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Tag Archives: Treasury

On V shaped recoveries, and where the Treasury’s deficit obsession will matter

I should perhaps go through some of the thinking that lay behind this Guardian articleabout not repeating austerity, because I fear there is a danger of worrying about the wrong thing. I have always been reasonably confident that we would not get an exact repeat of 2010, where the Chancellor says at the low point of a recession (i.e. before a recovery has begun) that we have to start cutting back spending because the deficit is too high. There are two reasons for that confidence. First, the...

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The budget fiasco

From the Inquiry's findings into the Treasury budget leak: 33. The Inquiry considers the senior leadership did not actively consider or promote a view of the Treasury’s appropriate obligations in relation to the production of Budget information. The organisation has faced ever increasing demands for greater volume and more complex Budget products. This resulted in: a. Managers and teams feeling they had no option but to deliver whatever was requested of them, irrespective of the impact on...

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Good advice, if they’ll take it

Treasury gets this absolutely right. You don't need feebate schemes for electric cars or emission standards for CO2, you just need carbon prices. MoT employees worked hard to convince Treasury that there was a rationale for extensive intervention in the light vehicle market through the use of a feebate scheme and the imposition of an emissions standard, which almost every other country has. Treasury officials repeatedly argued that such policies could be costly and would have a limited...

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Quote of the day: Draghi edition

ECB governor Mario Draghi raised concerns over the appointment of the new Central Bank governor, Gabriel Makhlouf, directly with the Minister for Finance Paschal Donohoe, the Sunday Independent reports. The paper says the concerns centre on the fact Makhlouf has no experience working in a central bank and is not an economist. From the Irish Times. And is not an economist.Isn't it nice that there are central banks out there who think that expertise in monetary and macroeconomics is important...

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Treasury Episode IV: A New Hope

Episode 3 comes to a somewhat dark end. The State Services Commission that selected, appointed, and re-appointed Secretary Makhlouf damns his conduct in the budget hack during the press conference, but issues a more restrained report that finds the Secretary acted in good faith at all times, that his conduct was non-partisan, but that it was unreasonable in some statements made. In summary, I find that, in relation to Mr Makhlouf's written and oral media statements:a. Mr Makhlouf acted in...

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What else could he say?

Well, turns out I was at Makhlouf's farewell party, in a way. I'd been initially invited to the thing via a Treasury 'Save the Date', then uninvited for obvious reasons after I pointed out, again, the depth of deterioration at Treasury under Makhlouf's watch. The quality of policy advice has dropped substantially, as reported in Treasury's annual reports; the stakeholder surveys show declining confidence, and I think it's due to Secretary Makhlouf's administration having focused on...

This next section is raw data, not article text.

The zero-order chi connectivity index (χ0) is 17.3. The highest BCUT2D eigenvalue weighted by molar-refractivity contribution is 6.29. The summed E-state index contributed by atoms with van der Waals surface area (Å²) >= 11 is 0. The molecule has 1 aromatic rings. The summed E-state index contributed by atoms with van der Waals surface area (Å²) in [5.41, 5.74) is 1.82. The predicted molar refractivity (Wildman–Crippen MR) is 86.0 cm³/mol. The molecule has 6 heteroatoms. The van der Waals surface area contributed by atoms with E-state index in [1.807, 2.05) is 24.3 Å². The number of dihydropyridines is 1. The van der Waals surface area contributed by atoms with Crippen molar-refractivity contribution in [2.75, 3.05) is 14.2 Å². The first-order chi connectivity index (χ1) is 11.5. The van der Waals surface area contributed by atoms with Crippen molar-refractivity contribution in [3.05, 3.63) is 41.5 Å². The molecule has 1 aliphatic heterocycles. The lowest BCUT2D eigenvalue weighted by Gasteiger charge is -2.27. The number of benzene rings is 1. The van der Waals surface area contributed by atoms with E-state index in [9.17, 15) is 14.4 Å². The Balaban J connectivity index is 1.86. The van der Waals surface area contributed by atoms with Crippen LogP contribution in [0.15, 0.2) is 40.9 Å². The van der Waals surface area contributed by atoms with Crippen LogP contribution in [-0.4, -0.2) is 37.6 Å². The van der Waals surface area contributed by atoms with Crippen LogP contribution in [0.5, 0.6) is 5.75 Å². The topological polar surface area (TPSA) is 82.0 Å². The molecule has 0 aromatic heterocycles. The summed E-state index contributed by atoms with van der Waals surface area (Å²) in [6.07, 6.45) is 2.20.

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Due diligence and the Irish Central Bank

Barriers to exit are barriers to entry. If you're going to hire someone to a permanent position, you have to do a lot of due diligence. When I was on faculty at Canterbury, recruitment processes were very thorough as we appointed faculty to permanent positions - the norm in America is appointment to a limited-term position after which a faculty member may progress to tenure. So we tried to be careful. Mistakes could last for a very long time.This morning, Radio New Zealand reported that the...

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Hide the Decline

Back in April, Madison Reidy interviewed Treasury Secretary Gabriel Makhlouf about the 2017 Treasury Stakeholder survey. That interview didn't air until this morning; it's here.  I'll do my best to transcribe the relevant bit here. Makhlouf: Sometimes we haven't done a good enough job at engaging with stakeholders so they understand what we're doing and why we're doing it. I'd like to think that if we did that survey today, we'd get a better set of results.Reidy: Shouldn't you be doing...

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The long term rot

Over at The Spinoff, I go through the problems at Treasury I've been chronicling here for some time. Most of this will be familiar to loyal readers, but I do put a couple of new bits in. The Spinoff truncated a couple of bits for length ... I did go on for a while. The shorter form version is here; we have the full one over at our site.   If the Canterbury earthquakes taught us anything, it’s that the immediate response to a disaster is a very different thing from the rebuilding that has...

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Protecting the Privileged

Over at Newsroom ($), I wonder why we extend employment protections designed with vulnerable workers in mind to Chief Executives - and just what the heck does somebody have to do to be fired as a public sector Chief Executive. It used to be the case that the question of firing of public sector chiefs never even came up. Senior civil servants would themselves tender their resignations for catastrophic failures, and Ministers could accept or reject those resignations as appropriate.But when...

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